Before the coronavirus pandemic hit, Lauren O’Brien was juggling three jobs: She’s an on-camera actor; a comedian and house performer at the Westside Comedy Theater in Santa Monica, California; and, along with her musician husband, Matt Commerce, the owner of a small events-booking business. All three, she told me with a sigh over the phone this week, “collapsed at the same time,” when California issued a statewide mandate to shelter in place. Working from home isn’t applicable when crews can’t gather for shoots, theaters are closed, and events are canceled in droves.
The couple confronted their new reality quickly: They slashed their spending, asked to defer payments on their credit cards, and planned to talk with their landlord. “We went from a difficult discussion to tears to freaking out to ‘Okay, what do we do, then?’” she said, adding that they’re also the parents of a 3-year-old son. “We’re just kind of on a wing and a prayer now.”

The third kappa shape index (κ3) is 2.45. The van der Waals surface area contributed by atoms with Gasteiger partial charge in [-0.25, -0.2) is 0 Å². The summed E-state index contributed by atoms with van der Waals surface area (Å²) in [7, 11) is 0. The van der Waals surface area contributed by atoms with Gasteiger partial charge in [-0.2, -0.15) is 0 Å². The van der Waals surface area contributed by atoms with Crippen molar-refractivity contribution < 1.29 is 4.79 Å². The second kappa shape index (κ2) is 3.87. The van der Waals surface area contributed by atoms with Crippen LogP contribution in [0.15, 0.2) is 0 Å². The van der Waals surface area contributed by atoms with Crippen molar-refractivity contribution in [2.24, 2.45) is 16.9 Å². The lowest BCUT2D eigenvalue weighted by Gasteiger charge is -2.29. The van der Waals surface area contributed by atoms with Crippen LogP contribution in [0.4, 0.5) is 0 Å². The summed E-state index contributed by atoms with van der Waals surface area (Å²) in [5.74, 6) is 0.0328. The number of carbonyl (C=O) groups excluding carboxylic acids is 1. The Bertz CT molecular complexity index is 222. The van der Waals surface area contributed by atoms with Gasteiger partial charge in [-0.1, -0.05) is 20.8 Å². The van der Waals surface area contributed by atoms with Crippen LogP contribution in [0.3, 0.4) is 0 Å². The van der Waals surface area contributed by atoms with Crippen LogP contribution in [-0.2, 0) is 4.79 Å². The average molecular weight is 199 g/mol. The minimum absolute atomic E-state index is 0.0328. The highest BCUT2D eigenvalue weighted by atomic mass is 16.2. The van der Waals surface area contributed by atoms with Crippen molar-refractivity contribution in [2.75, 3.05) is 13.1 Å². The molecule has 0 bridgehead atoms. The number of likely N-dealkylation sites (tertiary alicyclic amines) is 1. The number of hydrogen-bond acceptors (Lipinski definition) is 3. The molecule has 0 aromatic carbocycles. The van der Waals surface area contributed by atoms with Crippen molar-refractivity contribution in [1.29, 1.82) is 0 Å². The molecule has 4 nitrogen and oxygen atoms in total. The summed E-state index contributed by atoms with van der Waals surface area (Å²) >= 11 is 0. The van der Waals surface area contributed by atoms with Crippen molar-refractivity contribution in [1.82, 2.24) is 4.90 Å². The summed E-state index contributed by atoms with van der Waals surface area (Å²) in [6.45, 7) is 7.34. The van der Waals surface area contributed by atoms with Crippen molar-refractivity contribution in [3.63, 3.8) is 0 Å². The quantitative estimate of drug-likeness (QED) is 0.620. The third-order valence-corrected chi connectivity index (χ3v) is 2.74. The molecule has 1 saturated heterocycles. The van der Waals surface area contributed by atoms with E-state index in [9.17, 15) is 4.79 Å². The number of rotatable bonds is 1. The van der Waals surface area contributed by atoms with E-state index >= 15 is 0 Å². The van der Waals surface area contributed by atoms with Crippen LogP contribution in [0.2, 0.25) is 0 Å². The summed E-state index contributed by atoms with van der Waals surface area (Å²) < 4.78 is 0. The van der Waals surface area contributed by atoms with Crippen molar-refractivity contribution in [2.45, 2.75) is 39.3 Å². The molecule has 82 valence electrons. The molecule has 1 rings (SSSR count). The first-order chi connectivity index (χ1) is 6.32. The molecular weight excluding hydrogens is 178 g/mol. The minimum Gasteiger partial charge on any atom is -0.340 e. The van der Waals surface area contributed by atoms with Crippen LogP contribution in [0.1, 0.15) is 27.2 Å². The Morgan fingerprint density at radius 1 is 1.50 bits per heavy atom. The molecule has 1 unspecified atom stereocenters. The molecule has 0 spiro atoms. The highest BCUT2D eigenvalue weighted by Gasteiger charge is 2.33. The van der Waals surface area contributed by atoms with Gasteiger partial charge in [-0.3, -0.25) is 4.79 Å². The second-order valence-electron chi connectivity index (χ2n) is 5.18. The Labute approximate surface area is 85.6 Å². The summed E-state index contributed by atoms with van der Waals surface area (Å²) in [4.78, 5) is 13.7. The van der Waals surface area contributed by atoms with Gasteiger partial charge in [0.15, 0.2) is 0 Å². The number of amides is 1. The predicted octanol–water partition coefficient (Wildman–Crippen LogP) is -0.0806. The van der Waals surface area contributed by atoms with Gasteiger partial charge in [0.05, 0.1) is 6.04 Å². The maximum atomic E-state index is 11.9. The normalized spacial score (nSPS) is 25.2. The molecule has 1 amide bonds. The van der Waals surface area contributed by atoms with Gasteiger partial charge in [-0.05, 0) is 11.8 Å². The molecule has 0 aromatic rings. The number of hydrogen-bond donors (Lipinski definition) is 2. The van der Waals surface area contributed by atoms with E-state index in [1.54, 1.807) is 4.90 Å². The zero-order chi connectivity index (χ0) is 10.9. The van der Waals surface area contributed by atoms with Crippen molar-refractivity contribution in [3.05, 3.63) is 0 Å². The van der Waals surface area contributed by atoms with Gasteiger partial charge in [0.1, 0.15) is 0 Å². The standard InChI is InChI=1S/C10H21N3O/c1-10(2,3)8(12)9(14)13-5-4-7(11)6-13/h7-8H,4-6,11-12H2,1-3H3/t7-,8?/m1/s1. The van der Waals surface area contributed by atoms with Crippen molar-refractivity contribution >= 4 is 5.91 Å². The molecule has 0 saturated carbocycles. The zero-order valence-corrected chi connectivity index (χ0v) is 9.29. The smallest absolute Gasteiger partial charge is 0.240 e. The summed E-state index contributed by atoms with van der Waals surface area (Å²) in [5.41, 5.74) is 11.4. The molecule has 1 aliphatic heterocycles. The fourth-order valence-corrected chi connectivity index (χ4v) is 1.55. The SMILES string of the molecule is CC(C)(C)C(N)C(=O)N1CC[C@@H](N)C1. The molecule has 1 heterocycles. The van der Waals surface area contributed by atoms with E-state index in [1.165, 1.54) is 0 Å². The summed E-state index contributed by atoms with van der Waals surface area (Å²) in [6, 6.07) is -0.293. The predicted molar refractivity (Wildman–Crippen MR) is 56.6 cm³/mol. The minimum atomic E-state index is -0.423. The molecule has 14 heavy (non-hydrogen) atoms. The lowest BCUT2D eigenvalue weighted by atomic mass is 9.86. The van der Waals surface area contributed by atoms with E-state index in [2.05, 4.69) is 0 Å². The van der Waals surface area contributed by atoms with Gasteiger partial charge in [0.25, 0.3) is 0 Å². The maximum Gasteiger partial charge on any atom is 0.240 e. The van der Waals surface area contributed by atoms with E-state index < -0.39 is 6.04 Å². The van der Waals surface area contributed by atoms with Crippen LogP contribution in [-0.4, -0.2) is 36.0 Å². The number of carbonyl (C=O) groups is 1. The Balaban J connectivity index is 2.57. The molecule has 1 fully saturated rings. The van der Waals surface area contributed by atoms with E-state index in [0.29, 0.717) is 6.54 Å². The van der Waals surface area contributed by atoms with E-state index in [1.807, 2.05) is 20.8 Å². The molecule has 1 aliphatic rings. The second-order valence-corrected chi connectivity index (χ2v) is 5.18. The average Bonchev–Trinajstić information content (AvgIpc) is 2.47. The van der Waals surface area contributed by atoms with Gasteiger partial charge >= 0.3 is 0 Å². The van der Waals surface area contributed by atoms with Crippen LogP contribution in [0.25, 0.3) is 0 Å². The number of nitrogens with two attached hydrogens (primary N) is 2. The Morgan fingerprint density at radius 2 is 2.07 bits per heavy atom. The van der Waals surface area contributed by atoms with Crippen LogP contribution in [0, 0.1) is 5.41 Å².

The pandemic is hitting every part of the economy, but when it comes to the entertainment industry, actors in particular are paying a steep price financially and creatively. The vocation has always come with financial uncertainty, but today’s acting community had been working in a flourishing landscape. The number of television shows airing every year surged to a new peak in 2019 thanks to streaming services, and more productions meant more opportunities to be cast. Pilot season—traditionally a months-long stretch from January to April when actors flock to Los Angeles to audition for new shows—had lately morphed into an all-year-long process. And between creator-focused crowdfunding sites such as Patreon and social-media platforms, performers had been finding more and more outlets for expressing their art.